Whitesburg KY
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Mostly cloudy

A teacher you could never forget

Points East

I don’t remember most of the profs who led me through college because they were mostly arrogant lecturers better left alone to solve personal problems that I could not begin to comprehend. But I do remember, very fondly, every teacher that I had in high school between 1963 and 1967, and Mrs. Beulah Back who taught me English 3 and forced Herman Melville and Ernest Hemmingway down my throat for months on end during the school year of 1965 and 1966.

All the women teachers at Letcher High School were married except for Miss Whitaker and she was so fresh out of college that she seemed more like a student than a teacher, but that’s another story for another time. But the teachers never made Mrs. this or that sink in and we kids all called them Miss whatever.

So Beulah was Miss Back.

I’m pretty sure that she had Red
Badge of Courage, Moby Dick
and The
Old Man and the Sea
committed to memory. And by the end of our junior year in high school we knew the meaning of every word in those three books and we had to read Mark Twain on the side and write book reports.

Her favorite line, and we heard it every single day, was “You have to get in the know, boys and girls. You have to get in the know!” And Miss Back knew the English language inside and out, backwards and forwards.

You walked into her classroom and she had 10 words written on the chalkboard and the first thing that you did was write them down in your notebook and learn to use them in a sentence. I used to think that she had Webster’s Dictionary also memorized.

Many of my high school teachers seemed to wing it in terms of preparing lesson plans. Not Miss Back. She came to her room prepared to teach and she demanded that we learn and every single minute in her classroom was all business. She taught with a fervor that was intimidating at first, until we all got used to it. Education, to Miss Back, was not about having fun. It was about work and she took it oh so seriously.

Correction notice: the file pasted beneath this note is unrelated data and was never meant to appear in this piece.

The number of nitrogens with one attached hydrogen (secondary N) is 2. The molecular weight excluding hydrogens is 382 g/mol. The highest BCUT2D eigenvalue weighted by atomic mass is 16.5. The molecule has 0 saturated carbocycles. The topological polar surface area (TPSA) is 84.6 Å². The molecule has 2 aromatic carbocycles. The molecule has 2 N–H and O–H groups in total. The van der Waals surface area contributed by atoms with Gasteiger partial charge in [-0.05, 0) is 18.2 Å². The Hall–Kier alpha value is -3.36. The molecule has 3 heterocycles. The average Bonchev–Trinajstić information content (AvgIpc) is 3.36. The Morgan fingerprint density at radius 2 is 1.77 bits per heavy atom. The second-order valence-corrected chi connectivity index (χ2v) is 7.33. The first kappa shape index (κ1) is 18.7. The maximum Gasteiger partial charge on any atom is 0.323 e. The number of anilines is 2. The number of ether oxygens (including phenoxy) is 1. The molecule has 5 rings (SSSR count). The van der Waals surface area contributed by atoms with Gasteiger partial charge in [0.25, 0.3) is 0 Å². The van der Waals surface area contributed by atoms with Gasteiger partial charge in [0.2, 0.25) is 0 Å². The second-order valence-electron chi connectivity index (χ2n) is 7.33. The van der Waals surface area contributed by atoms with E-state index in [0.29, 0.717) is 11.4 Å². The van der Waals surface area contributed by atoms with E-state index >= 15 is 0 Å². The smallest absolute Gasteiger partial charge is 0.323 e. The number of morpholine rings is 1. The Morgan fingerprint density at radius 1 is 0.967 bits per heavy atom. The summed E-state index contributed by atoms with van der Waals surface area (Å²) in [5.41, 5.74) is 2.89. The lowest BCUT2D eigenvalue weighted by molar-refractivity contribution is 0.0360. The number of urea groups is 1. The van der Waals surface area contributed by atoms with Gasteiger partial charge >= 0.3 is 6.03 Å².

She taught us all to take that attitude and six weeks into one of her classes we learned to adjust our attitudes when we entered the door to room 3. Because we knew we’d better be prepared to work.

Miss Back lived and breathed her job. She must have put in at least 12 hours a day grading papers and preparing lesson plans and I’m betting that she spent her summers trying to figure out how to make the next year more challenging.

Some of us learned faster than the others, but she seemed to always keep our individual paces and I doubt she ever had a student who did not wind up loving her the way that I did by the end of the school year.

And she kept up with us long after we graduated high school. Several times when I was in college, I would get an encouraging greeting card from Miss Back in my mailbox. Usually a one liner telling me to keep up the good work and I would go around grinning all day long. That’s just the kind of teacher Miss Back was.

I just learned that Mrs. Beulah Back passed over to the other side recently. She was 88 years old.

I just wish that I had taken time to catch up and to say goodbye.

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